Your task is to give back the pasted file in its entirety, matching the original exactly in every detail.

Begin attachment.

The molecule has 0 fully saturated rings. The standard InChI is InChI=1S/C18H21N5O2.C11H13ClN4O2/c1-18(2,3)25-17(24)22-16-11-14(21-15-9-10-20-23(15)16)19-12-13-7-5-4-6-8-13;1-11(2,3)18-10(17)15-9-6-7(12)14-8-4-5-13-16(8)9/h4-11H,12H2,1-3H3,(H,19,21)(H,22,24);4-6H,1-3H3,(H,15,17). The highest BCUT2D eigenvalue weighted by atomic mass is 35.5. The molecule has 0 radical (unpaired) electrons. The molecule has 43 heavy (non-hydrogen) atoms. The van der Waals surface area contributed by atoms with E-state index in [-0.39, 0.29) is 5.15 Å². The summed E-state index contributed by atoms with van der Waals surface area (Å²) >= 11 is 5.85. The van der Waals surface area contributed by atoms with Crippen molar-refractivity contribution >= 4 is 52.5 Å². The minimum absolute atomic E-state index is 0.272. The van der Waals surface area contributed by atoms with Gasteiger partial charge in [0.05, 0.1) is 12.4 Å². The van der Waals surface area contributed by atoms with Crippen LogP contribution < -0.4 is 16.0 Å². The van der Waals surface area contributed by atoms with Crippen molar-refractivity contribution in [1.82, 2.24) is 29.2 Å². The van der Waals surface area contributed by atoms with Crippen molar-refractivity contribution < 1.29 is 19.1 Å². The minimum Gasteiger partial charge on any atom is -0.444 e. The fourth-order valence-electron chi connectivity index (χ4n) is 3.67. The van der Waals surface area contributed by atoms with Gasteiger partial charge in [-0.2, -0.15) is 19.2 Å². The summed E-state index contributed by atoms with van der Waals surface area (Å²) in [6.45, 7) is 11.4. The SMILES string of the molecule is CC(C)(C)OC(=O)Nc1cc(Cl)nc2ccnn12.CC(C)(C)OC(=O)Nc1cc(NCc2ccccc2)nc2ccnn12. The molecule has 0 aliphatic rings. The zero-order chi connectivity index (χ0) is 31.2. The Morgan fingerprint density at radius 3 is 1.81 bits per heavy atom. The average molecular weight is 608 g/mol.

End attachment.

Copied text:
The molecule has 0 fully saturated rings. The standard InChI is InChI=1S/C18H21N5O2.C11H13ClN4O2/c1-18(2,3)25-17(24)22-16-11-14(21-15-9-10-20-23(15)16)19-12-13-7-5-4-6-8-13;1-11(2,3)18-10(17)15-9-6-7(12)14-8-4-5-13-16(8)9/h4-11H,12H2,1-3H3,(H,19,21)(H,22,24);4-6H,1-3H3,(H,15,17). The highest BCUT2D eigenvalue weighted by atomic mass is 35.5. The molecule has 0 radical (unpaired) electrons. The molecule has 43 heavy (non-hydrogen) atoms. The van der Waals surface area contributed by atoms with E-state index in [-0.39, 0.29) is 5.15 Å². The summed E-state index contributed by atoms with van der Waals surface area (Å²) >= 11 is 5.85. The van der Waals surface area contributed by atoms with Crippen molar-refractivity contribution >= 4 is 52.5 Å². The minimum absolute atomic E-state index is 0.272. The van der Waals surface area contributed by atoms with Gasteiger partial charge in [0.05, 0.1) is 12.4 Å². The van der Waals surface area contributed by atoms with Crippen LogP contribution < -0.4 is 16.0 Å². The van der Waals surface area contributed by atoms with Crippen molar-refractivity contribution in [1.82, 2.24) is 29.2 Å². The van der Waals surface area contributed by atoms with Crippen molar-refractivity contribution < 1.29 is 19.1 Å². The minimum Gasteiger partial charge on any atom is -0.444 e. The fourth-order valence-electron chi connectivity index (χ4n) is 3.67. The van der Waals surface area contributed by atoms with Gasteiger partial charge in [-0.2, -0.15) is 19.2 Å². The summed E-state index contributed by atoms with van der Waals surface area (Å²) in [6.45, 7) is 11.4. The SMILES string of the molecule is CC(C)(C)OC(=O)Nc1cc(Cl)nc2ccnn12.CC(C)(C)OC(=O)Nc1cc(NCc2ccccc2)nc2ccnn12. The molecule has 0 aliphatic rings. The zero-order chi connectivity index (χ0) is 31.2. The Morgan fingerprint density at radius 3 is 1.81 bits per heavy atom. The average molecular weight is 608 g/mol.